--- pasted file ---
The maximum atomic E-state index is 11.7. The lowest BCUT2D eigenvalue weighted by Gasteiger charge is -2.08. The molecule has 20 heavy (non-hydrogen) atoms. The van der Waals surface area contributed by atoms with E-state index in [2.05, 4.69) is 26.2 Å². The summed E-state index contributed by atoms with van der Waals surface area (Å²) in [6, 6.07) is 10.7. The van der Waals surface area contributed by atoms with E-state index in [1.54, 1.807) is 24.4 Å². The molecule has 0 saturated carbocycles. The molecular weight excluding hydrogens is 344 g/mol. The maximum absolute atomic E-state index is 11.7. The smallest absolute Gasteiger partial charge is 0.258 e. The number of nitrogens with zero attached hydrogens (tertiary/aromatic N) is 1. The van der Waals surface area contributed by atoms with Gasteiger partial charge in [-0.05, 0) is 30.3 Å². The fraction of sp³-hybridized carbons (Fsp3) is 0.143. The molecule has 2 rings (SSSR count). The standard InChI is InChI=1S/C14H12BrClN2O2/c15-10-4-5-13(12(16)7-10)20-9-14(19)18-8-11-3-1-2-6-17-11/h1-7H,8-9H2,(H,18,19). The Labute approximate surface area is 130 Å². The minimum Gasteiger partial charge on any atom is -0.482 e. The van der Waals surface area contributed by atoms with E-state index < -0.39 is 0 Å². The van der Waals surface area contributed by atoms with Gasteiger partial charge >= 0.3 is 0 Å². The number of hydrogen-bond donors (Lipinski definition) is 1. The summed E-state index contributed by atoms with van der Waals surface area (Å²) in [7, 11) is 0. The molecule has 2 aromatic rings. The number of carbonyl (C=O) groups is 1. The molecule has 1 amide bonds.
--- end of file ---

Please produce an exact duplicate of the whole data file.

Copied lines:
The maximum atomic E-state index is 11.7. The lowest BCUT2D eigenvalue weighted by Gasteiger charge is -2.08. The molecule has 20 heavy (non-hydrogen) atoms. The van der Waals surface area contributed by atoms with E-state index in [2.05, 4.69) is 26.2 Å². The summed E-state index contributed by atoms with van der Waals surface area (Å²) in [6, 6.07) is 10.7. The van der Waals surface area contributed by atoms with E-state index in [1.54, 1.807) is 24.4 Å². The molecule has 0 saturated carbocycles. The molecular weight excluding hydrogens is 344 g/mol. The maximum absolute atomic E-state index is 11.7. The smallest absolute Gasteiger partial charge is 0.258 e. The number of nitrogens with zero attached hydrogens (tertiary/aromatic N) is 1. The van der Waals surface area contributed by atoms with Gasteiger partial charge in [-0.05, 0) is 30.3 Å². The fraction of sp³-hybridized carbons (Fsp3) is 0.143. The molecule has 2 rings (SSSR count). The standard InChI is InChI=1S/C14H12BrClN2O2/c15-10-4-5-13(12(16)7-10)20-9-14(19)18-8-11-3-1-2-6-17-11/h1-7H,8-9H2,(H,18,19). The Labute approximate surface area is 130 Å². The minimum Gasteiger partial charge on any atom is -0.482 e. The van der Waals surface area contributed by atoms with E-state index < -0.39 is 0 Å². The van der Waals surface area contributed by atoms with Gasteiger partial charge >= 0.3 is 0 Å². The number of hydrogen-bond donors (Lipinski definition) is 1. The summed E-state index contributed by atoms with van der Waals surface area (Å²) in [7, 11) is 0. The molecule has 2 aromatic rings. The number of carbonyl (C=O) groups is 1. The molecule has 1 amide bonds.